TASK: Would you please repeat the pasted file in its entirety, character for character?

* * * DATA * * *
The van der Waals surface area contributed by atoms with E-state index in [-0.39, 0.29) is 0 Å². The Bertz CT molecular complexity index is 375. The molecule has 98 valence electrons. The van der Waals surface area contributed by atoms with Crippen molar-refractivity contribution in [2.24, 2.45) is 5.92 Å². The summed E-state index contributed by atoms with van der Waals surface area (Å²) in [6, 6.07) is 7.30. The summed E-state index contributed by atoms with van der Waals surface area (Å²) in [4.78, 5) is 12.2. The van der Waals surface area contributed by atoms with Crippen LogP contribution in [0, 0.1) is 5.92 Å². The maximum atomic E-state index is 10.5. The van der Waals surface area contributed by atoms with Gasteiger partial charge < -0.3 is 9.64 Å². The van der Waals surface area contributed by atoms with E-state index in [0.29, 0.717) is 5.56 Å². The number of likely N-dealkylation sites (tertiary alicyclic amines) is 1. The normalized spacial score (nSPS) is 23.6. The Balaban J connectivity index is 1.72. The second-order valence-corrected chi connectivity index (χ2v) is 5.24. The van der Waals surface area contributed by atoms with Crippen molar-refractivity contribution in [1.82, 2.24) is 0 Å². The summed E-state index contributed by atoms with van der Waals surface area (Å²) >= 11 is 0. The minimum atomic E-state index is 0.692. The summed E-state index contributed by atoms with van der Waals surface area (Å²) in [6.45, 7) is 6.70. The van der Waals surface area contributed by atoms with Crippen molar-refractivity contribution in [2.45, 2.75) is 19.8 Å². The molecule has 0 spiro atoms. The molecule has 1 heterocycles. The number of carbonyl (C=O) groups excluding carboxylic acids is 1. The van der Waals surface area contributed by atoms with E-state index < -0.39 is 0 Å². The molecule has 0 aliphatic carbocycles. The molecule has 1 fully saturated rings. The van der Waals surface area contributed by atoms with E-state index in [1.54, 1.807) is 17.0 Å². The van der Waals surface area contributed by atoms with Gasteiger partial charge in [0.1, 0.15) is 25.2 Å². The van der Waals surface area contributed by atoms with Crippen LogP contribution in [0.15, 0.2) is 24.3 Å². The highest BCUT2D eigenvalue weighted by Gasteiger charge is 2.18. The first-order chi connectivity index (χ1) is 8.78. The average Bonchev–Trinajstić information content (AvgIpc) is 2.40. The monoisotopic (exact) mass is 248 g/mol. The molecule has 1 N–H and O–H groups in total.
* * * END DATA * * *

The van der Waals surface area contributed by atoms with E-state index in [-0.39, 0.29) is 0 Å². The Bertz CT molecular complexity index is 375. The molecule has 98 valence electrons. The van der Waals surface area contributed by atoms with Crippen molar-refractivity contribution in [2.24, 2.45) is 5.92 Å². The summed E-state index contributed by atoms with van der Waals surface area (Å²) in [6, 6.07) is 7.30. The summed E-state index contributed by atoms with van der Waals surface area (Å²) in [4.78, 5) is 12.2. The van der Waals surface area contributed by atoms with Crippen LogP contribution in [0, 0.1) is 5.92 Å². The maximum atomic E-state index is 10.5. The van der Waals surface area contributed by atoms with Gasteiger partial charge < -0.3 is 9.64 Å². The van der Waals surface area contributed by atoms with E-state index in [0.29, 0.717) is 5.56 Å². The number of likely N-dealkylation sites (tertiary alicyclic amines) is 1. The normalized spacial score (nSPS) is 23.6. The Balaban J connectivity index is 1.72. The second-order valence-corrected chi connectivity index (χ2v) is 5.24. The van der Waals surface area contributed by atoms with Crippen molar-refractivity contribution in [1.82, 2.24) is 0 Å². The summed E-state index contributed by atoms with van der Waals surface area (Å²) >= 11 is 0. The minimum atomic E-state index is 0.692. The summed E-state index contributed by atoms with van der Waals surface area (Å²) in [6.45, 7) is 6.70. The van der Waals surface area contributed by atoms with Crippen molar-refractivity contribution in [2.45, 2.75) is 19.8 Å². The molecule has 0 spiro atoms. The molecule has 1 heterocycles. The number of carbonyl (C=O) groups excluding carboxylic acids is 1. The van der Waals surface area contributed by atoms with E-state index < -0.39 is 0 Å². The molecule has 0 aliphatic carbocycles. The molecule has 1 fully saturated rings. The van der Waals surface area contributed by atoms with E-state index in [1.54, 1.807) is 17.0 Å². The van der Waals surface area contributed by atoms with Gasteiger partial charge in [0.1, 0.15) is 25.2 Å². The van der Waals surface area contributed by atoms with Crippen LogP contribution in [0.15, 0.2) is 24.3 Å². The highest BCUT2D eigenvalue weighted by Gasteiger charge is 2.18. The first-order chi connectivity index (χ1) is 8.78. The average Bonchev–Trinajstić information content (AvgIpc) is 2.40. The monoisotopic (exact) mass is 248 g/mol. The molecule has 1 N–H and O–H groups in total.